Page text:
Loree Moore speaks in much the same way she regularly takes over high school basketball games.
The senior guard for Harbor City Narbonne scores, passes and rebounds with grace--and without exclamation.
"I'm pretty much about fundamentals," Moore said. "I like to win and I like to play defense. I don't worry about whether anyone notices me on the court."
It's hard to miss the 5-foot-10 Moore, who has averaged 15 points, nine assists, seven rebounds and five steals a game in three-plus seasons.
Tennessee, along with every other college powerhouse, certainly noticed.
After coming up empty in her pursuit of Southland standouts Cheryl Miller, Lisa Leslie and Ebony Hoffman through the years, Lady Vol Coach Pat Summitt has landed Moore and Buena guard Courtney Young for next season.
Moore and Young, acquaintances after years of playing against each other in youth competition, will square off Saturday night when Buena (22-0), ranked No. 1 in the nation by USA Today, plays host to third-ranked Narbonne (17-2), which won the mythical national title last season.
The nonleague game has been sold out for more than a month and is regarded as a possible preview to the Division I Southern California regional final of the state tournament. Narbonne, the defending state champion, is expected to cruise to the City Section championship. Buena is favored to win the Southern Section Division I-A title.
"It's going to be a great night for girls' basketball in Southern California," Narbonne Coach James Anderson said. "These kinds of matchups happen all the time for the boys, but it's rare for the girls. This isn't just a game. It's an event."
Moore, a Lakewood resident and younger half sister of major league first baseman Brian Hunter, has enjoyed an eventful career at Narbonne, which she attends on an inter-district transfer permit.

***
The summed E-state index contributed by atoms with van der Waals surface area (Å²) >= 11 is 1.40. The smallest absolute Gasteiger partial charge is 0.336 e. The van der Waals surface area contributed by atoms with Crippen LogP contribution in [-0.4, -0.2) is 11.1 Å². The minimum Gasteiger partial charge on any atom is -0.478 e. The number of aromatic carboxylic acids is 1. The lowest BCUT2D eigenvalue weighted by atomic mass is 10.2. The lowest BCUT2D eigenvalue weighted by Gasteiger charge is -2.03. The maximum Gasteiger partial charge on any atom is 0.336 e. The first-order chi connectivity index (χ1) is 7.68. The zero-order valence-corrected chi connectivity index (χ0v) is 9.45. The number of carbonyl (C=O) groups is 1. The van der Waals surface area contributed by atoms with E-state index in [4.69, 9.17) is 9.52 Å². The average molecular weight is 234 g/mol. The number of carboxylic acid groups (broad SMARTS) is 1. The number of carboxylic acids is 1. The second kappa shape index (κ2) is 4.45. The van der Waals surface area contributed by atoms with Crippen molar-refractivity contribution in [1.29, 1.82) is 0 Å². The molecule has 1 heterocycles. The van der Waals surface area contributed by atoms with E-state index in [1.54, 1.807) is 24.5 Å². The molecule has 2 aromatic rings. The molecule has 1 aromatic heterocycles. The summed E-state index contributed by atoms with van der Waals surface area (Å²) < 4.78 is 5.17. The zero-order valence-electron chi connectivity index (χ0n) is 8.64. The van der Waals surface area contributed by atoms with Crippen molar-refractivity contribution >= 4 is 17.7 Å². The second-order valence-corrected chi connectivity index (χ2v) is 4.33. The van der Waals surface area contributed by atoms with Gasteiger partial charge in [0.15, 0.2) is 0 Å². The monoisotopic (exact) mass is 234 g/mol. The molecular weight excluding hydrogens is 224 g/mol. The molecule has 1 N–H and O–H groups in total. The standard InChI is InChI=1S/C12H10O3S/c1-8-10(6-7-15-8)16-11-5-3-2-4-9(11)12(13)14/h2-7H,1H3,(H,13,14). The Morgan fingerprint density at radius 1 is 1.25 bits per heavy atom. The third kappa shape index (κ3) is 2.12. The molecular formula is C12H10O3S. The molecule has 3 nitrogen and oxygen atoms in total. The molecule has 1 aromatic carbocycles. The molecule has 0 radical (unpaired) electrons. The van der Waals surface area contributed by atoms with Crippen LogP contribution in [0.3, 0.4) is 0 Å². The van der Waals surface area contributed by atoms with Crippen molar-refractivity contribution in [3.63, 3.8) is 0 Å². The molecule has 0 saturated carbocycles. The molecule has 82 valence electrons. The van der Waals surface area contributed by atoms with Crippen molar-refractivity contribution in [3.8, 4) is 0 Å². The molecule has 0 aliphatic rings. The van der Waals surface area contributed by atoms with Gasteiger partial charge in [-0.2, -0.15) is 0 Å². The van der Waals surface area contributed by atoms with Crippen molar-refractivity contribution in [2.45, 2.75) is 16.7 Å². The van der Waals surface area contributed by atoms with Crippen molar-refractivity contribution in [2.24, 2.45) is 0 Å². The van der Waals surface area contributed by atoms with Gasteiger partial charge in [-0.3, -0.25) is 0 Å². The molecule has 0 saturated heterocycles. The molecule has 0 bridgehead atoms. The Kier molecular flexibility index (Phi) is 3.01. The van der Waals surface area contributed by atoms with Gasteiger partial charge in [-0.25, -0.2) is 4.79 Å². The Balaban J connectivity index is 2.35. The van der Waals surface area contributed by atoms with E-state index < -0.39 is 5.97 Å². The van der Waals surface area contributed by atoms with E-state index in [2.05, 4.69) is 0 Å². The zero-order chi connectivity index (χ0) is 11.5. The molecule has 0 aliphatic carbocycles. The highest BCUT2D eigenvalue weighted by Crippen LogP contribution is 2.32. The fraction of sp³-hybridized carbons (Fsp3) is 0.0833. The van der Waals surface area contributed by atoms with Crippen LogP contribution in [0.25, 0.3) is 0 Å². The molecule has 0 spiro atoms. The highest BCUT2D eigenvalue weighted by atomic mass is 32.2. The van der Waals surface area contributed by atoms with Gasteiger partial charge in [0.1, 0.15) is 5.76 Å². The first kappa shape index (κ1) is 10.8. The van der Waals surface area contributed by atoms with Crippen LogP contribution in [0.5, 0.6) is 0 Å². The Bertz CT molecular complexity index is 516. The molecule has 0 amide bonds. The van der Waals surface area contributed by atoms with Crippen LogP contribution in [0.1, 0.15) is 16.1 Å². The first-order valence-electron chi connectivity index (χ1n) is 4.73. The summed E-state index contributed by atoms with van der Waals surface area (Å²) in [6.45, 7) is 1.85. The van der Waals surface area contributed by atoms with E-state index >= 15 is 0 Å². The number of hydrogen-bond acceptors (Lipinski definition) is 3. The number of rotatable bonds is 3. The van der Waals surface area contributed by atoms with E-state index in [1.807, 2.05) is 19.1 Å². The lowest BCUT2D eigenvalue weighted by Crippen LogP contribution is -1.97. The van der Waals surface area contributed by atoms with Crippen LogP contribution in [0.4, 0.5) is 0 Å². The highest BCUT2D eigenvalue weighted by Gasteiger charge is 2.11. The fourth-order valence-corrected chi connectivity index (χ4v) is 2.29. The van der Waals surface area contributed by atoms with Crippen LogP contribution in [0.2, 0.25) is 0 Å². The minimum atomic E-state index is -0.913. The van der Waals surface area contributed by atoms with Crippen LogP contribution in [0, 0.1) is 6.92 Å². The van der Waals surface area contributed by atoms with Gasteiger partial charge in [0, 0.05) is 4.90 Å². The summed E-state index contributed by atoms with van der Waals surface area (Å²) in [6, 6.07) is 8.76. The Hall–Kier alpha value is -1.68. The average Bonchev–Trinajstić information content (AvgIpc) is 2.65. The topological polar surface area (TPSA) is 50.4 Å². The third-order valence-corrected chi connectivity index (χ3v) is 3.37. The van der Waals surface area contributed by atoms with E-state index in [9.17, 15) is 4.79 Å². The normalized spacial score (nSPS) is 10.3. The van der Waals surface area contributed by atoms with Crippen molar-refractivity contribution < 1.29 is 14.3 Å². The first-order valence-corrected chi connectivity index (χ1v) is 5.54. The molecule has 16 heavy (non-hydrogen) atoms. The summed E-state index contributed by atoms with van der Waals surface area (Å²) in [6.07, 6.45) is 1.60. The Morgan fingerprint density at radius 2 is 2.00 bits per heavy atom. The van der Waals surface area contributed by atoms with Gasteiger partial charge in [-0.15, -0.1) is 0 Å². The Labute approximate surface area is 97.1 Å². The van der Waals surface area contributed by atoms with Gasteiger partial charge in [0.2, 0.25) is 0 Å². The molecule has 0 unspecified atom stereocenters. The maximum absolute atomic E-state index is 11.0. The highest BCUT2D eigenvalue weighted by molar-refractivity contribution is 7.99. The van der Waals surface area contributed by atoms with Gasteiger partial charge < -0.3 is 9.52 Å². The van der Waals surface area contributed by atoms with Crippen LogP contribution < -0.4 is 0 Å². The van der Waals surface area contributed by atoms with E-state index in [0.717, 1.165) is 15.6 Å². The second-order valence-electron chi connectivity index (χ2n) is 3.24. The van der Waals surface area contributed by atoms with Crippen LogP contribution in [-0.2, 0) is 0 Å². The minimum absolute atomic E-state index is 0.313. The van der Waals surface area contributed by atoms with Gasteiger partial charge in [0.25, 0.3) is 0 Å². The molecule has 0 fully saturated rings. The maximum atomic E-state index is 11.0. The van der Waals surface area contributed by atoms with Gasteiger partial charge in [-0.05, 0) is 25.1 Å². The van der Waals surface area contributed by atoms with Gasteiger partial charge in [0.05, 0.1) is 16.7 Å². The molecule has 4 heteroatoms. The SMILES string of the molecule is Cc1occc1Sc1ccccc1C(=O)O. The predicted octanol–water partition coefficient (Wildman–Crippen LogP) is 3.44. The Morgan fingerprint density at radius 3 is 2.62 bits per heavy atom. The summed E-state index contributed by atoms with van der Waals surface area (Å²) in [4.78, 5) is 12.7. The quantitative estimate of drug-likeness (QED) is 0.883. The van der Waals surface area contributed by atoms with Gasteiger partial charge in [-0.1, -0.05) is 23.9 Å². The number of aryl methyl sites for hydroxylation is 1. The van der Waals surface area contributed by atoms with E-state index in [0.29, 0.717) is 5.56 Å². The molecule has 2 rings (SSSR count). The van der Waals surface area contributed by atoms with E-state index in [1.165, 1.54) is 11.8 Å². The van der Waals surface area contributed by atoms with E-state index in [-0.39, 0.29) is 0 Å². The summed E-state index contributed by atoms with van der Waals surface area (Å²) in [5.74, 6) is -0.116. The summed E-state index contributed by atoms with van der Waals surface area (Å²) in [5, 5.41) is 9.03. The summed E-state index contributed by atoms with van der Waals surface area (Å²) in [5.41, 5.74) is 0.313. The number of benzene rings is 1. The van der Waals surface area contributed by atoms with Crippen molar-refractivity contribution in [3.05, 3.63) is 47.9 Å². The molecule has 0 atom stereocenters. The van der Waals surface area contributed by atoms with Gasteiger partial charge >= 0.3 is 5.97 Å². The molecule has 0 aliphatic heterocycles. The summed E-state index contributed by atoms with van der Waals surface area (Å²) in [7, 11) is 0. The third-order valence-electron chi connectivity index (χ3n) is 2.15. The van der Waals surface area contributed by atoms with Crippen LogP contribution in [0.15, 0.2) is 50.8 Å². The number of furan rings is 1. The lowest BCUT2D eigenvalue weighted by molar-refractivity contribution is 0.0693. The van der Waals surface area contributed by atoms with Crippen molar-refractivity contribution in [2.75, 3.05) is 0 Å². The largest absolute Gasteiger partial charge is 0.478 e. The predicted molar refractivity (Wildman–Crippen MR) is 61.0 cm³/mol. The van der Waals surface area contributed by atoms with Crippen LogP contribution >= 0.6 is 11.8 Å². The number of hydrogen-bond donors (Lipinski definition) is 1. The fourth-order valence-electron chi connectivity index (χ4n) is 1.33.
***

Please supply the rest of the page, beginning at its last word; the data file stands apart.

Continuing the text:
As a freshman, Moore helped the Lady Gauchos win their first city and state Division I titles. Both championships were forfeited, however, because of residence violations involving other Narbonne players.
Narbonne was ineligible to compete in the playoffs in 1998-99.
"That was a tough [sophomore] year," Moore said. "We pushed ourselves through it, worked on different things and kept hitting the books in school. By the time last season began, we were ready and focused."
Narbonne, led by Hoffman and Moore, began the 1999-2000 season ranked No. 1 in the nation in several polls and defeated Berkeley in the state championship game to finish 36-0.
Moore keyed the victory with 21 points and seven steals.
"She attacked the basket--we didn't seem to have an answer for her," Berkeley Coach Gene Nakamura said. "When we got close, she took over."
Moore did the same thing last summer at tryouts for the U.S. junior national team in Colorado Springs, Colo., despite being one of the youngest players there. Connecticut Coach Geno Auriemma said it did not take Moore long to make an impression.
"The first day of the trials, her defensive intensity and instincts really stood out," Auriemma said. "The people on the [selection] committee were really impressed that she would come out and almost be a dominant player from the start."
Moore made the team and was the top reserve for a U.S. squad that won a world championship qualifying tournament in Argentina under Auriemma.
"I just ran the point and concentrated on defense," said Moore, who averaged six points. "It showed me what I have to look forward to, playing against college players."
Moore chose Tennessee over Notre Dame and other programs because of the Lady Vols' tradition as six-time national champions, Summitt, and academics.
"When I went for my visit and saw they had my major--management information systems--that closed the book," Moore said.
Moore hopes the final chapter of her high school career includes another state title. The road to that goal begins in earnest Saturday against Buena.
"Their team and crowd is going to be pumped up to beat us," Moore said. "We just have to play our game and not worry about everything that is going on around us."